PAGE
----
A retired probation officer in England cleaning out his chimney recently was startled to sweep up a 70-year-old secret amid the soot: the skeleton of a World War II carrier pigeon with a coded message still attached to its leg.
David Martin, 74, found the bird's remains while renovating a unused fireplace at his Surrey home not far from the wartime headquarters of Gen. Bernard Montgomery, the Daily Mail writes. The British commander planned the D-Day invasion at a hotel in nearby Reigate.
"It could have been a secret message for him. I hope it is something interesting it will be amazing if we discover an unknown detail from such an important part of British history," Martin told the newspaper.
Martin said he and his wife Anne "were stunned it was like Christmas had come early. The chimney was full of hundreds of twigs and rubbish and then I just started finding various bits of a dead pigeon."
At first they thought it might be a racing pigeon "until we spotted the red capsule and our eyes just lit up."
Carrier pigeons have been used since ancient times to relay messages from behind enemy lines and the capsule Martin found was the kind British troops used during World War II. Back then, according to the BBC, messenger pigeons went along on nearly every Royal Air Force mission. More than 250,000 pigeons were deployed by the British during the war, often accompanying bomber crews as a "feathered forerunner of the black box."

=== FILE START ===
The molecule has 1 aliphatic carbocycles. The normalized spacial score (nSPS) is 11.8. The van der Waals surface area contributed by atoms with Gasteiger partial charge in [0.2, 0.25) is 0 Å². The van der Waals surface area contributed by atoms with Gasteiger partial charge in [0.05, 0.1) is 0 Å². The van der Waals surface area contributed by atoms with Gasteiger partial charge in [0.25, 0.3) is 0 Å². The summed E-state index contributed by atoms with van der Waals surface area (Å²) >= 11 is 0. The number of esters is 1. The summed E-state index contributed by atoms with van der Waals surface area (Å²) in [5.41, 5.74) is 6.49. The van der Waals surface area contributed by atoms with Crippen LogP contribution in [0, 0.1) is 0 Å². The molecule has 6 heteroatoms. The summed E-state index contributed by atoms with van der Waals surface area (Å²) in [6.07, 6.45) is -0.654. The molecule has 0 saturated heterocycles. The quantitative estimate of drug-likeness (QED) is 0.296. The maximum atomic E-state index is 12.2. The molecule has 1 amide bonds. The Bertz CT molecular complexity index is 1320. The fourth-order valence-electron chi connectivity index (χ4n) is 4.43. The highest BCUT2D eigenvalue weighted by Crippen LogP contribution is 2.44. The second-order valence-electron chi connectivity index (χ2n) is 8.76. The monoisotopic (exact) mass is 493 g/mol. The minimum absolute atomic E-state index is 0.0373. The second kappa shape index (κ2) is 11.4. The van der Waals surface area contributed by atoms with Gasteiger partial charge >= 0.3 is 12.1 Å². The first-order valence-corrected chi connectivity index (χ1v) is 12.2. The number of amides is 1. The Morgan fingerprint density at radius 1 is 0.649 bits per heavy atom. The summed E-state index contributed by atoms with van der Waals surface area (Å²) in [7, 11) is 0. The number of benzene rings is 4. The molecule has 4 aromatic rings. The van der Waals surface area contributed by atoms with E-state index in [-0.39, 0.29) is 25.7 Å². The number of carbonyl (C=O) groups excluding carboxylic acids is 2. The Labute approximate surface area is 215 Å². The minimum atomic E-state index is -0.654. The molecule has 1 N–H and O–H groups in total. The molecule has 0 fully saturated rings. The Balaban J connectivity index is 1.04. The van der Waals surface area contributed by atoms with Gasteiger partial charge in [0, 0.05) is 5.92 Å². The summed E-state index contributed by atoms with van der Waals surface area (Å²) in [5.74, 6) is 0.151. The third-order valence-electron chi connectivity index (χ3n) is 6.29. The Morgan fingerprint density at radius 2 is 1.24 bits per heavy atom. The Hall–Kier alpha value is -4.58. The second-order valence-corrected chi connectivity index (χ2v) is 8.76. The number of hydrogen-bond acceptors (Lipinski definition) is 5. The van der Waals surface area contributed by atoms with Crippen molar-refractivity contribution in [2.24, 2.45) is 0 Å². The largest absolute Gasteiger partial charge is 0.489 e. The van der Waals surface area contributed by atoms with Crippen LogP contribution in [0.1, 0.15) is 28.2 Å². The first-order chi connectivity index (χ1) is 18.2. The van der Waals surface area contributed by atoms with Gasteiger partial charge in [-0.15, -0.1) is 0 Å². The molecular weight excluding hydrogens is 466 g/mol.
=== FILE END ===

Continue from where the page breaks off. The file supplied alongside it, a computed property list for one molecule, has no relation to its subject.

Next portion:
The unfortunate bird stuck in Martin's chimney may have been overcome by fumes while resting during its journey from Nazi-occupied Normandy. But officials won't know for sure until the coded message is deciphered. It's been sent to Bletchley Park, Britain's codebreaking headquarters in Buckinghamshire, and analysts at the British intelligence agency GCHQ are working to decode the message.
The message was written by a Sergeant W. Stott, who was probably an airman. It contains 27 codes that each contain a combination of five numbers and letters. The message was destined for "X02," which was the classified designation for Britain's Bomber Command in High Wycombe, Buckinghamshire.
Whatever it was, it must have been "highly top secret," said Colin Hill, curator of Bletchley Park’s ‘Pigeons at War’ exhibit and a volunteer for the Royal Pigeon Racing Association. He told the Mail that of more than 30 messages from WWII carrier pigeons in the collection, not a single one is written in code.